Some of you may recall my debating over which book to read for Freedom to Read week, but the question was settled for me when I came upon an entry in Elizabeth Smart’s Journals (which I was reading for the Women Unbound Reading Challenge).
On July 26, 1933 she records the outline of a conversation she had about D.H. Lawrence’s novel Lady Chatterley’s Lover, which had been banned in England.
Elizabeth Smart had been reading the book all morning and then, over lunch, was challenged for doing so: “I think it’s perfectly disgusting to want to read a book my country won’t allow.”
Smart wished she had responded more strongly to her lunch companion than she had, and she lamented, after having gone back to read more, the way that “people can contaminate things! She also made it unclean for me. But no. There it was and I was swept on its great tide.”
She was not after all, she said, “influenced by small minds. For in that direction many minds are small. But there’s no good explaining or arguing with them.”
Ironically, the question she poses here (“Why on earth are sensual joys supposed to be so low?”) about Lawrence’s novel being unfairly judged is doubly relevant because Elizabeth Smart’s own novel, By Grand Central Station I Sat Down and Wept (1945), would also be banned, this time in Canada (whilst available in England), a handful of years later, for related reasons.
This site explains briefly, stating that the 2,000 copies of the book that were printed that year in London, England were banned entry into Canada because other members of the Smart family used their political connections to institute and uphold the ban (it was the story of an affair between a young woman and an adulterous man) in Canada (her mother destroyed the copy sent to her personally and the six others she was able to find in Ottawa).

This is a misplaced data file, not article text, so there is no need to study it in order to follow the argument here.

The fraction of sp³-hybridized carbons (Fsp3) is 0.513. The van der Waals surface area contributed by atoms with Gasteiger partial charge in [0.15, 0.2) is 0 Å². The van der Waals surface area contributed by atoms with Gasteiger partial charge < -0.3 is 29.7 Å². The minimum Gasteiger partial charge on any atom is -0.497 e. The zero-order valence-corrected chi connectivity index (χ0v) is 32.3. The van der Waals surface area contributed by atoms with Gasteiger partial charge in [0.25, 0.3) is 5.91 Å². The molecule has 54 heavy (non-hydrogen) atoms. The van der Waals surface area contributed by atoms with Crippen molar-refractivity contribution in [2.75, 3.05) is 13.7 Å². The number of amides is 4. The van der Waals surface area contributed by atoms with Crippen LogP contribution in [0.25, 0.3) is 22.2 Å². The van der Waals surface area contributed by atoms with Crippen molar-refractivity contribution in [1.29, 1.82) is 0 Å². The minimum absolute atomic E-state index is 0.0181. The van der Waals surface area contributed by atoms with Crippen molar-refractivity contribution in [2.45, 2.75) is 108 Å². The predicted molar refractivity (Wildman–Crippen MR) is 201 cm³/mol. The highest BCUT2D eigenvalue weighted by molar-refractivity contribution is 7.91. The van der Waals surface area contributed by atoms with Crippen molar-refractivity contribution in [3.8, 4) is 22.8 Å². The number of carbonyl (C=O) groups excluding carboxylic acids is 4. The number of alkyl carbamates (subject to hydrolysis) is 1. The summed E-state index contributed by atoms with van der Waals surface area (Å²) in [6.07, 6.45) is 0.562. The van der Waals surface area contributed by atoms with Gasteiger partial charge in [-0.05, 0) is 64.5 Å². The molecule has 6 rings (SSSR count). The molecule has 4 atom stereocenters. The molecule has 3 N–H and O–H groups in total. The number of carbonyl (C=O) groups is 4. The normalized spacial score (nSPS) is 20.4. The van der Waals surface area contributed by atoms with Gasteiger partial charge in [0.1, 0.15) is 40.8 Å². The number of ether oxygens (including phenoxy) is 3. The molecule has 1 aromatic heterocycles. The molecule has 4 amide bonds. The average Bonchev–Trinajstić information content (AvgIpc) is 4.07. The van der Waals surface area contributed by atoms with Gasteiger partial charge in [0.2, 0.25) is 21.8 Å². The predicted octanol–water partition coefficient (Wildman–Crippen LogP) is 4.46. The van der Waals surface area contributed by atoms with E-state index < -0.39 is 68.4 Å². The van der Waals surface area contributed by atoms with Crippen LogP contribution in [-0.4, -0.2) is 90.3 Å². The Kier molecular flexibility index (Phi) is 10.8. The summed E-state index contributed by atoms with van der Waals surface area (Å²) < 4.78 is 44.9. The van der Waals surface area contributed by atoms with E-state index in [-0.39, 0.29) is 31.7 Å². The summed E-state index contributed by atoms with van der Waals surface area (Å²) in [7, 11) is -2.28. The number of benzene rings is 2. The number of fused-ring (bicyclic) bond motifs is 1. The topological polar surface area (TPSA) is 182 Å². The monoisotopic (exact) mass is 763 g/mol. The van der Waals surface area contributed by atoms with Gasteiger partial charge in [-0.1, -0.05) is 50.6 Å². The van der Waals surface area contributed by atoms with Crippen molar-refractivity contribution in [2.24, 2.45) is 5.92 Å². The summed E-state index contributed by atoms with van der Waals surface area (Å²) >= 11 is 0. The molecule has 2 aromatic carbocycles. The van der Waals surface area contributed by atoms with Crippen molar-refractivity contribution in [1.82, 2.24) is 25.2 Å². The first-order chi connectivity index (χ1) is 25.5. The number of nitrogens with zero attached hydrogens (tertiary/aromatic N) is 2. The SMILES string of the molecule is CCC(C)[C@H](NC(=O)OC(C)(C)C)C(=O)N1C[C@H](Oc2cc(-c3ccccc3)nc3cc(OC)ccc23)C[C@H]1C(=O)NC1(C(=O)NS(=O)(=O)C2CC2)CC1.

In writing of this event, Kim Echlin remarks upon the new value that publicly censored work acquires because it challenges the status quo; works like Joyce’s, Nabokov’s and Rushdie’s are recognized. “But By Grand Central Station I Sat Down and Wept suffered a fate far worse than official censorship or public condemnation in Canada. It was not discussed. It was not criticized. It was disappeared.” (Echlin, 113)
[Also of note on this site and worth checking out: some photographs, a page from ES’s diary in 1933-4 when she was 20-21 y.o., many pages of gardening notes in the author’s hand, and three pages of the handwritten manuscript of BGCSISD&W.]
So even thought I had only planned to read it as part of my Women Unbound reading, it seems that Elizabeth Smart’s BGCSISD&W is also the perfect candidate for Freedom to Read Week. It would also make a great candidate for the Women Unbound Reading Challenge because, as Echlin explains, the narrator doesn’t die like Juliet or Isolde or Anna Karenina: “She survives to tell her version of the story in her own voice.”
Daily throughout Freedom to Read Week, I’ll include quotes from Elizabeth Smart, whose novella Brigid Brophy described as one of the “half dozen masterpieces of poetic prose in the world”.